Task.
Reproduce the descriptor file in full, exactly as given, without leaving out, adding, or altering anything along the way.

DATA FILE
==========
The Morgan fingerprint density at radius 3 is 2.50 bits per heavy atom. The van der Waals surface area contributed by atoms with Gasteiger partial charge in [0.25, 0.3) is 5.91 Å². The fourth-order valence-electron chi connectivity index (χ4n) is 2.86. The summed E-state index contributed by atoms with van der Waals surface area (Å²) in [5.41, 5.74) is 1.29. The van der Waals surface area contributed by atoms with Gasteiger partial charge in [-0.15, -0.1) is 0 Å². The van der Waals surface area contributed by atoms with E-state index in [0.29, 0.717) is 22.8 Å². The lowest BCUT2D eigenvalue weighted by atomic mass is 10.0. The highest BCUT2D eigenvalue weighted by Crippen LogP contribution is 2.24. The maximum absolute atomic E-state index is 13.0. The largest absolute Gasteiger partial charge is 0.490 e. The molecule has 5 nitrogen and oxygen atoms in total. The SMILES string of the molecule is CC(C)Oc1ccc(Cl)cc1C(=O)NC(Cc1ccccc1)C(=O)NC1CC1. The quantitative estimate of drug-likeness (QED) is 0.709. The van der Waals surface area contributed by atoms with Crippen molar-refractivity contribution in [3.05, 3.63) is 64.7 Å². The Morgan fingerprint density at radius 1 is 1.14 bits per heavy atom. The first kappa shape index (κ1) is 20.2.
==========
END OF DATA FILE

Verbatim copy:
The Morgan fingerprint density at radius 3 is 2.50 bits per heavy atom. The van der Waals surface area contributed by atoms with Gasteiger partial charge in [0.25, 0.3) is 5.91 Å². The fourth-order valence-electron chi connectivity index (χ4n) is 2.86. The summed E-state index contributed by atoms with van der Waals surface area (Å²) in [5.41, 5.74) is 1.29. The van der Waals surface area contributed by atoms with Gasteiger partial charge in [-0.15, -0.1) is 0 Å². The van der Waals surface area contributed by atoms with E-state index in [0.29, 0.717) is 22.8 Å². The lowest BCUT2D eigenvalue weighted by atomic mass is 10.0. The highest BCUT2D eigenvalue weighted by Crippen LogP contribution is 2.24. The maximum absolute atomic E-state index is 13.0. The largest absolute Gasteiger partial charge is 0.490 e. The molecule has 5 nitrogen and oxygen atoms in total. The SMILES string of the molecule is CC(C)Oc1ccc(Cl)cc1C(=O)NC(Cc1ccccc1)C(=O)NC1CC1. The quantitative estimate of drug-likeness (QED) is 0.709. The van der Waals surface area contributed by atoms with Crippen molar-refractivity contribution in [3.05, 3.63) is 64.7 Å². The Morgan fingerprint density at radius 1 is 1.14 bits per heavy atom. The first kappa shape index (κ1) is 20.2.